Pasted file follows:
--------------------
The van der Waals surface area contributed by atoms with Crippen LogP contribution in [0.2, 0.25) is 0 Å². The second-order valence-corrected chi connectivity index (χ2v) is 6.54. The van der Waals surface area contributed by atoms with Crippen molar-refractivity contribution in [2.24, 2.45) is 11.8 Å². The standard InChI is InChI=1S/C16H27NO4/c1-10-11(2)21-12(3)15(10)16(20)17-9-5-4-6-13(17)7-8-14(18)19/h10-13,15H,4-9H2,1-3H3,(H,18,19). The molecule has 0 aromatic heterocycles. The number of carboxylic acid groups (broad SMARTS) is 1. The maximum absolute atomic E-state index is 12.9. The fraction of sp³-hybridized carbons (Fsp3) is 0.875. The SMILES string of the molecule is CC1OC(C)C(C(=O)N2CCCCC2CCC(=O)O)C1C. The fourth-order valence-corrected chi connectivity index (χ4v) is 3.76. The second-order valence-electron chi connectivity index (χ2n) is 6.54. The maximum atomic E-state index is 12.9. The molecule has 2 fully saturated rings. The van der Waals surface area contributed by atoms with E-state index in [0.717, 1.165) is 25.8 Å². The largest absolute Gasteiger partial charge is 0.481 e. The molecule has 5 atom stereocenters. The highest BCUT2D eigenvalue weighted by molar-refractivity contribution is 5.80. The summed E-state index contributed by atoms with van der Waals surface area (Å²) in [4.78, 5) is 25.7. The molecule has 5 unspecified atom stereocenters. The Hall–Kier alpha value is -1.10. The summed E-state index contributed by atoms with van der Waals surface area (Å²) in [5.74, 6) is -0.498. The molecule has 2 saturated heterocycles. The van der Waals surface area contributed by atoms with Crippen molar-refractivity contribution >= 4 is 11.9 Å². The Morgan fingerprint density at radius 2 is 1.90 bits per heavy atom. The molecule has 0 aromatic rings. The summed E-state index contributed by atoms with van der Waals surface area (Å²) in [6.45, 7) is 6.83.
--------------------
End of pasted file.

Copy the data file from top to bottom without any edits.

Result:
The van der Waals surface area contributed by atoms with Crippen LogP contribution in [0.2, 0.25) is 0 Å². The second-order valence-corrected chi connectivity index (χ2v) is 6.54. The van der Waals surface area contributed by atoms with Crippen molar-refractivity contribution in [2.24, 2.45) is 11.8 Å². The standard InChI is InChI=1S/C16H27NO4/c1-10-11(2)21-12(3)15(10)16(20)17-9-5-4-6-13(17)7-8-14(18)19/h10-13,15H,4-9H2,1-3H3,(H,18,19). The molecule has 0 aromatic heterocycles. The number of carboxylic acid groups (broad SMARTS) is 1. The maximum absolute atomic E-state index is 12.9. The fraction of sp³-hybridized carbons (Fsp3) is 0.875. The SMILES string of the molecule is CC1OC(C)C(C(=O)N2CCCCC2CCC(=O)O)C1C. The fourth-order valence-corrected chi connectivity index (χ4v) is 3.76. The second-order valence-electron chi connectivity index (χ2n) is 6.54. The maximum atomic E-state index is 12.9. The molecule has 2 fully saturated rings. The van der Waals surface area contributed by atoms with E-state index in [0.717, 1.165) is 25.8 Å². The largest absolute Gasteiger partial charge is 0.481 e. The molecule has 5 atom stereocenters. The highest BCUT2D eigenvalue weighted by molar-refractivity contribution is 5.80. The summed E-state index contributed by atoms with van der Waals surface area (Å²) in [4.78, 5) is 25.7. The molecule has 5 unspecified atom stereocenters. The Hall–Kier alpha value is -1.10. The summed E-state index contributed by atoms with van der Waals surface area (Å²) in [5.74, 6) is -0.498. The molecule has 2 saturated heterocycles. The van der Waals surface area contributed by atoms with Crippen molar-refractivity contribution >= 4 is 11.9 Å². The Morgan fingerprint density at radius 2 is 1.90 bits per heavy atom. The molecule has 0 aromatic rings. The summed E-state index contributed by atoms with van der Waals surface area (Å²) in [6.45, 7) is 6.83.